The Vision Foundation, London’s sight loss charity, has today announced the roll-out of more than £260,000 in grants across London. There are seven grants spanning £9,500 to £50,000 going to local projects, including a £50,000 grant to SeeAbility for a vital advocacy programme.
These range from an innovative podcast production project aiming to give visually impaired people the confidence, skills and experience for a career in broadcasting, to a targeted employment programme for young blind and partially sighted people to help them secure meaningful full time paid work.
Projects were assessed by the Vision Foundation’s Grants and Impact Advisory Committee made up of members of London’s visually impaired community. Applications were evaluated against set criteria including the level of impact on the lives of people living with or facing sight loss, the measurable need for the project, and the ongoing or wider benefit beyond the end of the grant.
Olivia Curno, Vision Foundation Chief Executive said:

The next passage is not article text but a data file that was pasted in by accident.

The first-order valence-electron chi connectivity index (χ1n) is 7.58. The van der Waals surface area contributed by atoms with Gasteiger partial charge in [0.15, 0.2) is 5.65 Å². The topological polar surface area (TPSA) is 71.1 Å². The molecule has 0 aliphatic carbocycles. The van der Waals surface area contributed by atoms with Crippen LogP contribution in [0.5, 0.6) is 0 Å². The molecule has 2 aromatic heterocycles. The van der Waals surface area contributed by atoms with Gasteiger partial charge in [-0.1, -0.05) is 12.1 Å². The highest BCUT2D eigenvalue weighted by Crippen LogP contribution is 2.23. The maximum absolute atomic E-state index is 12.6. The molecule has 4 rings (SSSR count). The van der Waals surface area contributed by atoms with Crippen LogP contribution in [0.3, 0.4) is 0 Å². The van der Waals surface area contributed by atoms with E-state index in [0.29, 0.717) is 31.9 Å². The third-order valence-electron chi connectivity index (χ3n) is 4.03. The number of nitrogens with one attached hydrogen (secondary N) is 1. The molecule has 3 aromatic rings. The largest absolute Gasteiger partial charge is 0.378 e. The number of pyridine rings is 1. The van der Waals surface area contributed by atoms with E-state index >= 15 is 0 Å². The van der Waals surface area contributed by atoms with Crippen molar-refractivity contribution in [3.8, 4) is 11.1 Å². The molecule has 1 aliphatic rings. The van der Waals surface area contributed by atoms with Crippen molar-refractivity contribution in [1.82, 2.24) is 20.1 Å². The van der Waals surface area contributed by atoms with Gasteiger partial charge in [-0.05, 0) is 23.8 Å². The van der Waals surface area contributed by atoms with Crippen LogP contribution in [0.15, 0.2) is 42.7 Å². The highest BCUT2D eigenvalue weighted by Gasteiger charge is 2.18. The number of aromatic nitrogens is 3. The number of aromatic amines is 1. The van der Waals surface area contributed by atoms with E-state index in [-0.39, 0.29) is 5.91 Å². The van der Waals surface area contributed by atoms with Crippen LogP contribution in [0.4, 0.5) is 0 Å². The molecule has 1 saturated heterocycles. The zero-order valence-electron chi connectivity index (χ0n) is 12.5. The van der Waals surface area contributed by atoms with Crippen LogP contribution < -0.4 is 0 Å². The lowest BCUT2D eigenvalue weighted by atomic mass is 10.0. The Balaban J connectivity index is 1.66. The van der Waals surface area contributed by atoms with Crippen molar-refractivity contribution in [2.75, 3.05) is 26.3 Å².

This exciting round of Vision Foundation grants will enable seven unique projects which will enhance the lives of blind and partially sighted people across the capital. The Vision Foundation supports projects that reflect the real issues impacting blind and partially sighted people. We’re so grateful for the hard work and commitment of passionate community champions who we know will unlock the opportunity this funding brings.
Matt Broom, SeeAbility’s Strategic Lead for Eye Care and Vision said:
Vision Foundation’s grant will enable us to influence the provision of essential eye care support to thousands of people with learning disabilities who live in the capital. This vital, accessible, support will prevent avoidable sight loss among a group that is 10 times more likely to experience this than other people.
Stephen Kill, SeeAbility’s National Manager for Eye Care and Vision said:
We’re excited that the generous grant from the Vision Foundation will enable us to recruit a co-ordinator and a person with lived experience into our team to influence commissioners. We want to ensure Londoners with learning disabilities, particularly those from BAME backgrounds, get reasonably adjusted, accessible eye care to prevent avoidable sight loss.
Darren Barker, Vision Foundation Trustee and Chair of the Grants and Impact Advisory Committee said:
The pandemic has had a huge impact on the visually impaired community over the past year and we believe each of the innovative projects we have chosen has the potential to be a catalyst for wider change. The Vision Foundation plays a critical role as a kick-starter for initiatives that wouldn’t get support elsewhere.